AIDS Home > Kaletra Uses
Kaletra is used for treating HIV and AIDS in adults and children as young as 14 days old. It is a combination drug (consisting of lopinavir and ritonavir) that should only be used with other HIV medications. Healthcare providers may occasionally recommend off-label Kaletra uses, such as preventing HIV infection in healthcare workers who come in contact with contaminated needle sticks.
Kaletra® (lopinavir and ritonavir) is a prescription medication approved for the treatment of HIV and AIDS. It contains two different medications, both of which belong to a group of medications known as protease inhibitors. Kaletra is approved only for use in combination with other HIV medications.
Acquired immune deficiency syndrome (AIDS) was initially reported in the United States in 1981. Since then, it has become a significant worldwide epidemic. AIDS is caused by the human immunodeficiency virus (HIV). At first, an HIV infection usually does not cause any obvious symptoms (see HIV Symptoms), and most people have no idea that they have been infected with the virus, unless they happen to be tested for it. However, by killing or damaging cells of the immune system, HIV will eventually begin to progressively destroy the body's ability to fight infections and certain cancers (see AIDS Symptoms).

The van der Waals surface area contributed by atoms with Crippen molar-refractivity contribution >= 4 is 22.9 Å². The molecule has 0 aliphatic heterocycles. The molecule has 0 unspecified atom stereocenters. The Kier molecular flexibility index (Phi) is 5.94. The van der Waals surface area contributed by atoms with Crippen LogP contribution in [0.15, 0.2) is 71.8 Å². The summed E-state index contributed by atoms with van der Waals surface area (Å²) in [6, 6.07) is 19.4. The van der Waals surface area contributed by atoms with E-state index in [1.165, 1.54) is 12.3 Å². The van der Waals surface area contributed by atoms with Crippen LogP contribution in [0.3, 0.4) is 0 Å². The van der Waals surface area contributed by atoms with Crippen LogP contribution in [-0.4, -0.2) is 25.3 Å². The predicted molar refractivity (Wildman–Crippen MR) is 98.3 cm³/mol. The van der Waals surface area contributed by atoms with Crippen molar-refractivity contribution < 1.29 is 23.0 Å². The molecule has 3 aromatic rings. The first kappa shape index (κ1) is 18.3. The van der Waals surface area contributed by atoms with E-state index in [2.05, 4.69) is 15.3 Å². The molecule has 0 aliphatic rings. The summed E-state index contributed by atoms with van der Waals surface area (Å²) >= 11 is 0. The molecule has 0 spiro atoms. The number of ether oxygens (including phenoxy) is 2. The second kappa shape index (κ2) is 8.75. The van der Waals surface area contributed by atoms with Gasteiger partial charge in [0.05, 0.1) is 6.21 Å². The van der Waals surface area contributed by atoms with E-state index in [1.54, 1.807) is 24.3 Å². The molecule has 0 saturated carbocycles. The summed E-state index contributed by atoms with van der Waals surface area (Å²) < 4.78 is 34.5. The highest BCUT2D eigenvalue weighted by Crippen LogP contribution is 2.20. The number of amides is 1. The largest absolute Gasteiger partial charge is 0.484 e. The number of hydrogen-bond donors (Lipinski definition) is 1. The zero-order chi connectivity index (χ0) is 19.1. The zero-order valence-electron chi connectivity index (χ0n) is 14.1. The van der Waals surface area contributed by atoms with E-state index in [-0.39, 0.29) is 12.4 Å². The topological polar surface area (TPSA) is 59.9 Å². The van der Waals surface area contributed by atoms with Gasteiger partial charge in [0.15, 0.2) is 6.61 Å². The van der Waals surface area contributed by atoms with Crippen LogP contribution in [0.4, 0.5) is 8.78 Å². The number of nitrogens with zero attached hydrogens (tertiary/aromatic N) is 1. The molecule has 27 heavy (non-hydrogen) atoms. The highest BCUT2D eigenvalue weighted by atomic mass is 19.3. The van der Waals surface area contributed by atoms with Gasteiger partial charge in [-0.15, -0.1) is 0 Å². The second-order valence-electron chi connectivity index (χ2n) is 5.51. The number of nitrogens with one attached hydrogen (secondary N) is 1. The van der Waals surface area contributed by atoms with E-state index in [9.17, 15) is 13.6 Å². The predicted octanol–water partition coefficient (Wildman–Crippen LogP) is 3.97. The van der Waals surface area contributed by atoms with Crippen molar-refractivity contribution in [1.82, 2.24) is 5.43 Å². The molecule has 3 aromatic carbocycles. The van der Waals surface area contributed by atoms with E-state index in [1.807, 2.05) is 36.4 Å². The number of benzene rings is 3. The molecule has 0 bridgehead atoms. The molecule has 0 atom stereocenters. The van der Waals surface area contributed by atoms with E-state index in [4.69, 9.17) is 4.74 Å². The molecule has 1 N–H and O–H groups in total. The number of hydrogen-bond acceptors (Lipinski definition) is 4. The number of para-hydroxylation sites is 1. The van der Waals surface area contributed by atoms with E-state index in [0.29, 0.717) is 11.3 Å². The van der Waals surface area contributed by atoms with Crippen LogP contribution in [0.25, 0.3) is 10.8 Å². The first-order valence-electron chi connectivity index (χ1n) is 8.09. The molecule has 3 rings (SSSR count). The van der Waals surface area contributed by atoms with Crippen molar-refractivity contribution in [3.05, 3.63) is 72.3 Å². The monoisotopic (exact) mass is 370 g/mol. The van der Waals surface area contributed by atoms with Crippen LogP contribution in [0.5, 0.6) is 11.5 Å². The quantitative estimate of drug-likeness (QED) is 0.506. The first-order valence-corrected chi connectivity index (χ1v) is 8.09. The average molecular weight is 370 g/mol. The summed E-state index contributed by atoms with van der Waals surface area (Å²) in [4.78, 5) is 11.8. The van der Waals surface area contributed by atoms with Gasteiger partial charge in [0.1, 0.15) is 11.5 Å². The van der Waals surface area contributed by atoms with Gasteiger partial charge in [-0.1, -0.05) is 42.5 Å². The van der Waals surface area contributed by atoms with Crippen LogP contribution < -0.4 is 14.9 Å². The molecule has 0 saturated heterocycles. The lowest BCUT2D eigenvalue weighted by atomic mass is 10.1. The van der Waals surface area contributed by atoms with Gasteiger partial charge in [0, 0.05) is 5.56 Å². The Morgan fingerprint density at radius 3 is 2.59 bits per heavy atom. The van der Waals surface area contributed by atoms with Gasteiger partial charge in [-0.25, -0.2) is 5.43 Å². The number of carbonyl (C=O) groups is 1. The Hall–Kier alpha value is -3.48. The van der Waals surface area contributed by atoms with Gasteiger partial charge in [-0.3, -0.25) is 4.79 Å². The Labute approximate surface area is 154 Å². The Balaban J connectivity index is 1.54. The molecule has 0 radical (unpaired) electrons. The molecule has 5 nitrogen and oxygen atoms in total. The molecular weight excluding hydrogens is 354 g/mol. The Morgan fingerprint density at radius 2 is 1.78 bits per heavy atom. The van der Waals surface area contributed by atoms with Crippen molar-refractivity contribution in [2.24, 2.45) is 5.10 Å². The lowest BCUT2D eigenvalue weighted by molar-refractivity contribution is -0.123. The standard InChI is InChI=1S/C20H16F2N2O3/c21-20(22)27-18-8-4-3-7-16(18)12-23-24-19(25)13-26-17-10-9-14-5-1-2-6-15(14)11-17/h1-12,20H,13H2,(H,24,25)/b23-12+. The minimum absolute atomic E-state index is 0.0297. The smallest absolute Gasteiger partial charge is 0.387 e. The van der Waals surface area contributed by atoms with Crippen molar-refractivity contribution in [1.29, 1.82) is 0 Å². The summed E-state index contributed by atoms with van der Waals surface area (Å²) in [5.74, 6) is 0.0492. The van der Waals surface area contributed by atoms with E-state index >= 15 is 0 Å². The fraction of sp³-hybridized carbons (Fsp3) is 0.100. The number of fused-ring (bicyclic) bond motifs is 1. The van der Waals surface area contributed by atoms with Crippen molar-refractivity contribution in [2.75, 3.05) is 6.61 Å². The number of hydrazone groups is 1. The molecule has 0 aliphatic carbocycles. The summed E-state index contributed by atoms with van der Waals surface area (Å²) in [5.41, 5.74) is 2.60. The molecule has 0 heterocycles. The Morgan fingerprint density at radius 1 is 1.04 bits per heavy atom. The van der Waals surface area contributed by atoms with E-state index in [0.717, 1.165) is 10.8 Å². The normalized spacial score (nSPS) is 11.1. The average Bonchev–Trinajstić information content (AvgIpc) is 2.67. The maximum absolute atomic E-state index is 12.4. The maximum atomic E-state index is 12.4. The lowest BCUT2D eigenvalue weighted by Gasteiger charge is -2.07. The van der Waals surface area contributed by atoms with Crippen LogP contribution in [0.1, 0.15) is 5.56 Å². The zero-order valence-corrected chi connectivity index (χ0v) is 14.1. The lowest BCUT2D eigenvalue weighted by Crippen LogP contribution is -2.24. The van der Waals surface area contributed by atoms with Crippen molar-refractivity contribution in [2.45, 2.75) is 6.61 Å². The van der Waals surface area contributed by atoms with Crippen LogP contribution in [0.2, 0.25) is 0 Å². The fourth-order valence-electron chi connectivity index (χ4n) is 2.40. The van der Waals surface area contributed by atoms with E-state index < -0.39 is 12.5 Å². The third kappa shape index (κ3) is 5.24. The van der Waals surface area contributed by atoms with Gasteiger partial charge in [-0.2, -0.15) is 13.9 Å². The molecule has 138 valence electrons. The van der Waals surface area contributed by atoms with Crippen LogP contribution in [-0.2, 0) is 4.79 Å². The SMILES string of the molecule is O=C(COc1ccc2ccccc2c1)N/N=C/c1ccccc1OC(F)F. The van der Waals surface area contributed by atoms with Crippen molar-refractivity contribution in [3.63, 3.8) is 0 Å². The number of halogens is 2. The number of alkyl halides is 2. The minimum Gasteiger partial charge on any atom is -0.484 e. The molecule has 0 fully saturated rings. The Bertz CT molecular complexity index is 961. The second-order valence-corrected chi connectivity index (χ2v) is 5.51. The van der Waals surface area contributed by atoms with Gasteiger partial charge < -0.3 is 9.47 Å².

HIV is frequently spread through sexual contact with an infected partner. Transmission also happens through contact with infected blood, which frequently occurs among IV drug users (who share needles or syringes contaminated with blood from someone infected with the virus). Women with HIV can transmit the virus to their babies during pregnancy, birth, or breastfeeding.
Kaletra is almost always used as part of an HIV "cocktail." These cocktails usually consist of three or four (or sometimes five) different HIV medications (technically known as highly active antiretroviral therapy or HAART). Using combinations of medications helps to prevent the virus from becoming resistant to one or more of the drugs.